Create the __tests__ folder and inside it, a front.test.js. You can see the finished JavaScript file for the Jest tests in the companion repo. Let’s go through it in blocks. The first line imports the JS file that we want to test:

import { wpJestTestsInit } from '../src/main';

Next, we clear all mocks, so we never run with dirty mocks carrying values from previous tests. Doing this can lead to errors since for example, if we’re spying on how many times a mocked function was called, we could get an incorrect reading if we don’t clear the mock between test and test:

afterEach( () => {
    jest.clearAllMocks();
} );

The first test we’ll write, makes basic assertions when some things fail. For example, if the global wpJestTests variable that we were writing with wp_add_inline_script wasn’t written for any reason:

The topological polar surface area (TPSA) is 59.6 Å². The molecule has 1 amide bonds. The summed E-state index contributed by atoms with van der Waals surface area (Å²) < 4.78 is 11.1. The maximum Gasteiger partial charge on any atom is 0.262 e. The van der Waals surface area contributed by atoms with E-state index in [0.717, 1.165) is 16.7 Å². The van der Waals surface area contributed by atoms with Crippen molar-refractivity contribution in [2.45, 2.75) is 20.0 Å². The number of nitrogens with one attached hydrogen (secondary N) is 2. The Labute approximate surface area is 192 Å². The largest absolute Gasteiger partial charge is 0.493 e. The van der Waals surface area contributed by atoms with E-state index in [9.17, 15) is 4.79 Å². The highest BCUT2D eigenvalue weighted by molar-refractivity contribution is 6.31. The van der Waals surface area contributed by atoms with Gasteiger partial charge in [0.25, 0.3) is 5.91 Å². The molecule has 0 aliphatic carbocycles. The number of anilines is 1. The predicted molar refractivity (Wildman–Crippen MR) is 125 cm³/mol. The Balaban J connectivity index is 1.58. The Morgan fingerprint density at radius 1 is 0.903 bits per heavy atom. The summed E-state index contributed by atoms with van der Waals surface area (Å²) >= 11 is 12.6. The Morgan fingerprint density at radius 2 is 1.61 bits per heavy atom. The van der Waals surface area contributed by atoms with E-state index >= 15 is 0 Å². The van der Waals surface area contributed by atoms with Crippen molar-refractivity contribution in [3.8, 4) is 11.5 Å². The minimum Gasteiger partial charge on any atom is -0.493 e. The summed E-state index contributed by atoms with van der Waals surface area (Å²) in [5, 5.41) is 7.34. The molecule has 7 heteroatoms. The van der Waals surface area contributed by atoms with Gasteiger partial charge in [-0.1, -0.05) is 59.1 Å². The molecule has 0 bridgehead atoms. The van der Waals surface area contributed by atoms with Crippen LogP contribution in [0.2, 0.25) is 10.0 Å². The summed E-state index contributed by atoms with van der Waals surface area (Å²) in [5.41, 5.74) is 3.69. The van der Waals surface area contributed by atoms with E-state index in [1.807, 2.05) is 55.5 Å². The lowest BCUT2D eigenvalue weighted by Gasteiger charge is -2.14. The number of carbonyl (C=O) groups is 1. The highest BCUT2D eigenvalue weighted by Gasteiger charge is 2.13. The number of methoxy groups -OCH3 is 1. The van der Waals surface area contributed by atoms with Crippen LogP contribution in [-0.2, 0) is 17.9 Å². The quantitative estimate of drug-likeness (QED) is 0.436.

describe( 'Initialization', () => {
    test( 'if wpJestTests is undefined, nothing happens', () => {
        expect( wpJestTestsInit() ).toBe( false );
    } );
    
    test( 'if .entry-content is missing, nothing happens', () => {
        wpJestTests = { posts: 5 };
        const mockQuerySelector = jest.spyOn( document, 'querySelector') .mockImplementation( () => undefined );
        expect( wpJestTestsInit() ).toBe( false );
        expect( mockQuerySelector ).toHaveBeenCalledTimes( 1 );
    } );
} );

In this code,

  • describe creates a group composed of several related tests
  • test is what actually performs a test
  • expect wraps our testing subject providing access to a number of “matchers” that lets you make different assertions about its content
  • toBe is one of these matchers. Jest has a lot of matchers included, and there are even others that you can add with a third-party package.